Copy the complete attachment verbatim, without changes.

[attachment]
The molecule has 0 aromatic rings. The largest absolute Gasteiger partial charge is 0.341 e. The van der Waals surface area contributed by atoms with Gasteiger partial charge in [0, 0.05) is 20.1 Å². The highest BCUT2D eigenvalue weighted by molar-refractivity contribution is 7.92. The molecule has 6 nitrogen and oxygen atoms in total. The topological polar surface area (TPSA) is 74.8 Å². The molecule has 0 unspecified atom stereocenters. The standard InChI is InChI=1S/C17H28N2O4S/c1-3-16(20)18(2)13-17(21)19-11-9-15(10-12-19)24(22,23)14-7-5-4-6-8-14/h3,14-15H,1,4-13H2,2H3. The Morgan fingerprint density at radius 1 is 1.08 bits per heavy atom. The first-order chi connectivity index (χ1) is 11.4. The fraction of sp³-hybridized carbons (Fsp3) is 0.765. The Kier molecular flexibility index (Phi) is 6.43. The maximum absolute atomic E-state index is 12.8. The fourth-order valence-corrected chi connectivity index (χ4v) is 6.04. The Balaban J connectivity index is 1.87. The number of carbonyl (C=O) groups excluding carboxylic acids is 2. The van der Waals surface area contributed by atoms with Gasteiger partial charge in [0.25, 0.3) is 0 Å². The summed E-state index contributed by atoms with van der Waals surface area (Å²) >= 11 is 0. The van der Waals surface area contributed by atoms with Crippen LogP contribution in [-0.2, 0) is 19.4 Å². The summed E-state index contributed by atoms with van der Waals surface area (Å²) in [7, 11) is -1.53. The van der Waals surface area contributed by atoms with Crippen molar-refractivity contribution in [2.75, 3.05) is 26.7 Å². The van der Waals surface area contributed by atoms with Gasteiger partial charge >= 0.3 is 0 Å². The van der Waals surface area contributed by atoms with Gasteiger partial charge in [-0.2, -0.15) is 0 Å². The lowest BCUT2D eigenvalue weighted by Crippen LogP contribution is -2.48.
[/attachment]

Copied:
The molecule has 0 aromatic rings. The largest absolute Gasteiger partial charge is 0.341 e. The van der Waals surface area contributed by atoms with Gasteiger partial charge in [0, 0.05) is 20.1 Å². The highest BCUT2D eigenvalue weighted by molar-refractivity contribution is 7.92. The molecule has 6 nitrogen and oxygen atoms in total. The topological polar surface area (TPSA) is 74.8 Å². The molecule has 0 unspecified atom stereocenters. The standard InChI is InChI=1S/C17H28N2O4S/c1-3-16(20)18(2)13-17(21)19-11-9-15(10-12-19)24(22,23)14-7-5-4-6-8-14/h3,14-15H,1,4-13H2,2H3. The Morgan fingerprint density at radius 1 is 1.08 bits per heavy atom. The first-order chi connectivity index (χ1) is 11.4. The fraction of sp³-hybridized carbons (Fsp3) is 0.765. The Kier molecular flexibility index (Phi) is 6.43. The maximum absolute atomic E-state index is 12.8. The fourth-order valence-corrected chi connectivity index (χ4v) is 6.04. The Balaban J connectivity index is 1.87. The number of carbonyl (C=O) groups excluding carboxylic acids is 2. The van der Waals surface area contributed by atoms with Gasteiger partial charge in [0.25, 0.3) is 0 Å². The summed E-state index contributed by atoms with van der Waals surface area (Å²) >= 11 is 0. The van der Waals surface area contributed by atoms with Crippen LogP contribution in [-0.2, 0) is 19.4 Å². The summed E-state index contributed by atoms with van der Waals surface area (Å²) in [7, 11) is -1.53. The van der Waals surface area contributed by atoms with Crippen molar-refractivity contribution in [2.75, 3.05) is 26.7 Å². The van der Waals surface area contributed by atoms with Gasteiger partial charge >= 0.3 is 0 Å². The van der Waals surface area contributed by atoms with Gasteiger partial charge in [-0.2, -0.15) is 0 Å². The lowest BCUT2D eigenvalue weighted by Crippen LogP contribution is -2.48.